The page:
kyma•tweaky . Connect . O20020213AlbumJeanLewis

The Thunderthief
Album: 13 Feb 2002
By: JpJones

There was a news report a few years ago about a raven in Japan that would perch by a playground every morning and watch the kids play. As soon as the kids would leave to go to school, the raven would fly over and play on the equipment all by himself; they even had a photograph of him going down the slide.

It makes me think that the cover art drawing of a raven dancing with a conductor’s baton on the cover of The Thunderthief is really supposed to be John Paul Jones. Like the raven in Japan, Jones’ approach to his second solo album is intelligent, surprising, playful, and not without a hint of darkness. Biding his time and observing carefully before swooping in for some clever play with an astonishing array of musical instruments, sounds, signal processing, recording techniques, and musical styles as if they were the toys in a children’s playground, he sounds as if he’s genuinely having fun. And the feeling is infectious.

One of the biggest surprises (at least in light of his former protestations) is that the multi-instrumentalist/arranger/composer also sings on this album. Not surprisingly, he uses his voice in a way that is similar to the way he plays his other instruments: directly and unpretentiously, as a tool for conveying the music without distracting attention from it. It’s a voice that sneaks up on you, seemingly quiet and simple but in fact rife with invisible little Velcro hooks that remain in your brain afterwards.

Discussion (Descriptions, reviews, discussion):

The songs are arranged as a journey: beginning where Zooma left off, venturing through territories of rage, melancholy, meditative resolution, infectious delight, humor, and ending with unassuming love. Stylistically it ranges (even within a single song) from Jones’ own brand of post-Zeppelin rock, to Stravinskian neo-classicism, to Reznoresque voice processing, to raga-ish classical Indian, to bluegrass, to singer/songwriter ballad, to acousmatic timbre-painting, to blues, to punk, to Irish folk. Even Ralph, the voice of the Macintosh computer, gets a turn.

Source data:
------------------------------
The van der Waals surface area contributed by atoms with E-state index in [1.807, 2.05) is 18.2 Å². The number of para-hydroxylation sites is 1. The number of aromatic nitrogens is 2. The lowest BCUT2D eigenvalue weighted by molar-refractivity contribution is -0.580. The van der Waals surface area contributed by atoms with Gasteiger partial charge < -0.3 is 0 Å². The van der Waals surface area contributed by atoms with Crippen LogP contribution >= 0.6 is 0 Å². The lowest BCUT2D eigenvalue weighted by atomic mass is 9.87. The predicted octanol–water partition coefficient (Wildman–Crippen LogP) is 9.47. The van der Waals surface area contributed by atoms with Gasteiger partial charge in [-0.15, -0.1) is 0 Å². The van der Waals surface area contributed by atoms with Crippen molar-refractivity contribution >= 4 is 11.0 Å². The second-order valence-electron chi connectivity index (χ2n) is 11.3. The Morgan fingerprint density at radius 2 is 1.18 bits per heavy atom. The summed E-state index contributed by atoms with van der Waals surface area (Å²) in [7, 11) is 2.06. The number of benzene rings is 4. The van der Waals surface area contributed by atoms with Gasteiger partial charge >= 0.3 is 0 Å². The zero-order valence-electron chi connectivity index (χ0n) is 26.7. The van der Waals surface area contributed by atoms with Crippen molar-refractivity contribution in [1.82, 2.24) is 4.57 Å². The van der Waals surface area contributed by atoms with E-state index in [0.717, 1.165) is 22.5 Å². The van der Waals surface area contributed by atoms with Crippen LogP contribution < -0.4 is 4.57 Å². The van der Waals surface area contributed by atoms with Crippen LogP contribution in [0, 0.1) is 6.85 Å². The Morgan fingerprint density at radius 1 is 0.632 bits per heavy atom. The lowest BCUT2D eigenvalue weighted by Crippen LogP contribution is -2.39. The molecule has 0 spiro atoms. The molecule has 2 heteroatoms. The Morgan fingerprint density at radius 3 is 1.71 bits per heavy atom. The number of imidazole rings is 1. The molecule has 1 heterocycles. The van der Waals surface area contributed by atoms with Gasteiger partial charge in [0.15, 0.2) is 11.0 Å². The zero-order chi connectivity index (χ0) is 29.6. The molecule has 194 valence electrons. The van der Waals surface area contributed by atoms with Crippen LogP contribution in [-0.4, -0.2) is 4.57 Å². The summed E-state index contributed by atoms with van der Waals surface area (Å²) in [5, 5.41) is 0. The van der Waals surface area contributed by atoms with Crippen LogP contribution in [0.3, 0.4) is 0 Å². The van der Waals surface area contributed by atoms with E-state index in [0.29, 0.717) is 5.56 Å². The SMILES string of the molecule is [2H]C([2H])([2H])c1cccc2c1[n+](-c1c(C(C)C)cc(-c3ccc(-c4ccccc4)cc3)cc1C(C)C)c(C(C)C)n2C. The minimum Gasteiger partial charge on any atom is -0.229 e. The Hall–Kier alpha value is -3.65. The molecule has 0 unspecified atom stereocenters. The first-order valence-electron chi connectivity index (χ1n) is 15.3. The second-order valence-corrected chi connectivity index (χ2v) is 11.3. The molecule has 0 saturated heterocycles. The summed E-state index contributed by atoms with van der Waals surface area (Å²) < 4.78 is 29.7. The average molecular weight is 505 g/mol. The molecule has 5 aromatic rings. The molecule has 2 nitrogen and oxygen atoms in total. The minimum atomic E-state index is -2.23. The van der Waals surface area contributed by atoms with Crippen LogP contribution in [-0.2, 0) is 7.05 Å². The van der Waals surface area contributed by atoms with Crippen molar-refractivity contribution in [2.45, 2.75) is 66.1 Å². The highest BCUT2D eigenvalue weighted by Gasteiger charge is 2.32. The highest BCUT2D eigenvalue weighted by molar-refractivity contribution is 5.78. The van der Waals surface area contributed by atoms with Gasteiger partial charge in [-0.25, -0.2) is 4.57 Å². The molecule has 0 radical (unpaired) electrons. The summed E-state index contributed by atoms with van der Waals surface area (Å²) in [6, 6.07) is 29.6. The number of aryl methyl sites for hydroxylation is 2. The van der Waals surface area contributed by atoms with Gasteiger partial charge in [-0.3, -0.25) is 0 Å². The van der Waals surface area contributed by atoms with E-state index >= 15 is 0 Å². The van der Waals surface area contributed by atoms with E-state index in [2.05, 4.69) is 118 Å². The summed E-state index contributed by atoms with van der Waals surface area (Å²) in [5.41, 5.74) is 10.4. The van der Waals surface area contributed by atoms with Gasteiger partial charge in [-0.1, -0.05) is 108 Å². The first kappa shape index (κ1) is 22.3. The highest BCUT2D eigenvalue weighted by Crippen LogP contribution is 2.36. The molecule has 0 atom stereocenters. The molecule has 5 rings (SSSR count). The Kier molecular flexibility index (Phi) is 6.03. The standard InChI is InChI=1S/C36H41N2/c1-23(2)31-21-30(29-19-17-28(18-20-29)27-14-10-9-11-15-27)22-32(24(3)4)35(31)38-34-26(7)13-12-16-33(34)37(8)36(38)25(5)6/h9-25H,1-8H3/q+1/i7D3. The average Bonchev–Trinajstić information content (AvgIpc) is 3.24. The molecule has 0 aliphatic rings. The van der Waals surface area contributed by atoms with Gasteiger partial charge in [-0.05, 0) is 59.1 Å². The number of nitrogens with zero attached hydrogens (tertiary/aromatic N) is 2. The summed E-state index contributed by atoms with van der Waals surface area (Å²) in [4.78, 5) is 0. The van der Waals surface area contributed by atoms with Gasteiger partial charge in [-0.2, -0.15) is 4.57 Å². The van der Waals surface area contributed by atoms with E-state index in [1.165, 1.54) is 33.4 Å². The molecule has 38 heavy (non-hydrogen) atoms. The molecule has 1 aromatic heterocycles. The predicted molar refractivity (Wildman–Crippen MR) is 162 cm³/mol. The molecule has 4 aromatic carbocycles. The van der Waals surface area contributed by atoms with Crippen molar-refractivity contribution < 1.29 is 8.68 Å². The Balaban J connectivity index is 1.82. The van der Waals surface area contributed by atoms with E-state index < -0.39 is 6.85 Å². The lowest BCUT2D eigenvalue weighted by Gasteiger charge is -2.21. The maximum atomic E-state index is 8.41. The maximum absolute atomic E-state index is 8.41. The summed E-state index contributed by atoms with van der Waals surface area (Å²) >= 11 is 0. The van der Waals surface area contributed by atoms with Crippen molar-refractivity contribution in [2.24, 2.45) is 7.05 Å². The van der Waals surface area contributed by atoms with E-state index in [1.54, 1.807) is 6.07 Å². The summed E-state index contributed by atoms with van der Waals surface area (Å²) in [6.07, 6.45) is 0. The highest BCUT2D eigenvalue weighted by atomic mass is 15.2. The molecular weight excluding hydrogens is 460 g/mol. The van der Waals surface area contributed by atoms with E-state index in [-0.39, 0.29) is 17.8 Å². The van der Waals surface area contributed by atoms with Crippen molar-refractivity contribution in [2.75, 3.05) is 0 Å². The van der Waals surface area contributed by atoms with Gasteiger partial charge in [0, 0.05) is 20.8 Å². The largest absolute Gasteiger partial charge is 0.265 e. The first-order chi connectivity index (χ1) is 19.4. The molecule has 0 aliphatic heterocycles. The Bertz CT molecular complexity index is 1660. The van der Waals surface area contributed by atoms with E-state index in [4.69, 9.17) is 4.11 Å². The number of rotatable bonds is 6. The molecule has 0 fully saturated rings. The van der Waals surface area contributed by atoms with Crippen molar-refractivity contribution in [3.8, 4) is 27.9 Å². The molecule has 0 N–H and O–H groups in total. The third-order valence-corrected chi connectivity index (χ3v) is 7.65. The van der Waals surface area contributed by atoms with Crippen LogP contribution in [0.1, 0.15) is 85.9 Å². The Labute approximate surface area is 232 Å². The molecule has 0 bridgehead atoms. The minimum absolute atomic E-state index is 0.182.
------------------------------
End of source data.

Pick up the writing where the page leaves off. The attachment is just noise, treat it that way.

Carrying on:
Leafy Meadows —In Jones’ new post-Zeppelin rock tradition (and reminiscent of some of the tracks from Zooma andSporting Life), the obsessive repetitions, insane solos, and alternating 4/4, 5/4, 3/4 groupings will have you nodding your head and counting on your fingers while the infra sub bass + drum rocks every cell in your body. It stops abruptly and dissolves into a swirling synthetic reverb.

The Thunderthief —All the things we might have learned, All the points we might have earned, All the things we might have said, Are credited to him instead

Who is the "thunder thief"? Everyone knows the "thunder thief." He’s that guy with the really bad memory. You know, the one who goes around telling everyone about this great new idea he came up with, "forgetting" that you’re the one who told it to him originally. Or that woman who stepped in at the last minute and took over your just-finished project after you’d spent years laying the groundwork and "forgot" to share the accolades with you. I think you do know the "thunder thief" because he manages to get around a lot. Why? Because it’s hard to break into truly new territory, and it’s easy for lots of people to rush in once the hard work has been done. Sometimes he’s not even such an evil guy. He just happens to be thinking along the same lines you are and beats you to the solution before you’ve had a chance.

Anyone who has been around for any length of time is familiar with the "thunder thief." If he’s ever stolen your thunder, then take heart; The Thunderthief, the song, is your revenge. With pure crazy energy and abandon, JPJ exorcises the demonic "thunder thief" on behalf of every one of us!

Opening with a deliciously flanged sample of a distant thunderstorm, it quickly segues into a relentless 16th note drum pattern and thinly Reznorish bandpass-filtered vocals intoning Peter Blegvad’s catalog of the "thunder thief’s" sins. In each variation of the chorus, the voice and bass double each other in quarter notes in different octaves, interrupted by wild outbursts of neo-classical sounding octave doubled arpeggios on electric piano. Cracks us open like a bookReads us with a single look

Is the man in raven’s clothing depicted in the cover art supposed to be the "thunder thief?" In some Native American mythology, a bird is supposed to cause the thunder, not steal it. That’s why I think the raven-man is not the thunder thief but JPJ himself, doing battle with the "thunder thief," stealing back his own thunder, and unleashing it anew as a thunderous infra-audio sub bass line!